Has there been a neglect of childhood tuberculosis in the developing world?
A new report by the Stop TB Department of the World Health Organization says there may have been neglect to “a large extent.” The international community has made considerable progress in reducing deaths due to tuberculosis, the report says, but efforts to diagnose the disease among children have been lacking. The head of the department, Mario Raviglione, described childhood tuberculosis as “a hidden epidemic in most countries.”
This neglect of the disease among children stems from the lack of modern diagnostic options in developing countries, the report says. It notes that while developed countries make use of modern molecular tests to detect tuberculosis, health centers in developing countries still rely on the 130-year-old method of testing a sample of sputum coughed up by the patient. Myths about tuberculosis in childhood also abound in the developing world, the report adds.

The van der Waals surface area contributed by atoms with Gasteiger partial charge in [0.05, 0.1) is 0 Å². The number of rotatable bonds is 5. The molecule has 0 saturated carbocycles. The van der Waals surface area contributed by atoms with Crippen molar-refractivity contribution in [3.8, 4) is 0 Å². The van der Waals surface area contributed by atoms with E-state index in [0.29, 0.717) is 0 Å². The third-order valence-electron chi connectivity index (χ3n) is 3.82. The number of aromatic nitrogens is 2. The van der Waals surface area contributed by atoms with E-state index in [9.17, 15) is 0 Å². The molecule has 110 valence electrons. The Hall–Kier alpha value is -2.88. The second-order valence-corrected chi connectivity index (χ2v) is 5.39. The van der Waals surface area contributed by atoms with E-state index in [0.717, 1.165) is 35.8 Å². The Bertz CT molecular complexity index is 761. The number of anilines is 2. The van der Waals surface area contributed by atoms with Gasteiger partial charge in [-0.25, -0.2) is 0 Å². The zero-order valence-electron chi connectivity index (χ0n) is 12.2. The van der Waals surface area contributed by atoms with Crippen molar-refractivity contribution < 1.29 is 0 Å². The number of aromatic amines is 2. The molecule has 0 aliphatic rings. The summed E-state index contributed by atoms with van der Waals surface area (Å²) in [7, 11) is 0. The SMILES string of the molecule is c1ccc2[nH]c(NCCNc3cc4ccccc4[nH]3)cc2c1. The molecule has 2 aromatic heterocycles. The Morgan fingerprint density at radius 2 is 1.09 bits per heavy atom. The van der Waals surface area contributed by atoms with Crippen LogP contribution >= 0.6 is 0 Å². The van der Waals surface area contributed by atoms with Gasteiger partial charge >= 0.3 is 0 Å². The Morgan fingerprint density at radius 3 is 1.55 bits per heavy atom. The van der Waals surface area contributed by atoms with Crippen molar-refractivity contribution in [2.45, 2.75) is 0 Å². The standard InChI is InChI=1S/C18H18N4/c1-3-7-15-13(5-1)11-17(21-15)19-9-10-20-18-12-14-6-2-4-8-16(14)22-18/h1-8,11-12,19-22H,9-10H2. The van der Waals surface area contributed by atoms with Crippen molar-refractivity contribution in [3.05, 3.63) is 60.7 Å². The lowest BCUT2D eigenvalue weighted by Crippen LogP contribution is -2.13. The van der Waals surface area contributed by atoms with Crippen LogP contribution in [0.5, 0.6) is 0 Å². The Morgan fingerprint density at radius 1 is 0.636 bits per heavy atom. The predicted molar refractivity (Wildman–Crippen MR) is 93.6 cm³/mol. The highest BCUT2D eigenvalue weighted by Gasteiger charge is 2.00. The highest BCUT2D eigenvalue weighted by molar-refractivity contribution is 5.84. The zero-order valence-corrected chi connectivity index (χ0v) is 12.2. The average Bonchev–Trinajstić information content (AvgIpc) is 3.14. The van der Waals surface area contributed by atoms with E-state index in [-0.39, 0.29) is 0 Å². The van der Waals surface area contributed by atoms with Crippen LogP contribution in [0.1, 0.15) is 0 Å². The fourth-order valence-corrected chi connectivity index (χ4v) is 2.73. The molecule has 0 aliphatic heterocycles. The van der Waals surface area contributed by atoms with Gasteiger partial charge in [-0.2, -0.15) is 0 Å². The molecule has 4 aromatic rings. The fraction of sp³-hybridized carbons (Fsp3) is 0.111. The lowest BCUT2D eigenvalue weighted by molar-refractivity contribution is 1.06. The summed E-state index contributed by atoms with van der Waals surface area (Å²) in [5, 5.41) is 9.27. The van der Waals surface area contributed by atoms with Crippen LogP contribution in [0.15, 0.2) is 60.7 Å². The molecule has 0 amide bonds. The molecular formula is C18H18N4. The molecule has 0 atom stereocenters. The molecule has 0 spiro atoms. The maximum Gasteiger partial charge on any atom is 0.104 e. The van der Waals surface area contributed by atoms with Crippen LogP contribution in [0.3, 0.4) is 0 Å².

Reversing this cycle of neglect requires changes at various levels of the health system, the report argues. For the international community, WHO proposes these four steps:
Start viewing childhood tuberculosis as a family illness.
Prioritize screening programs among children living with HIV.
Boost efforts to “find all people affected” by tuberculosis.
Create seamless health care packages that integrate maternal and child health services, tuberculosis care and HIV care.
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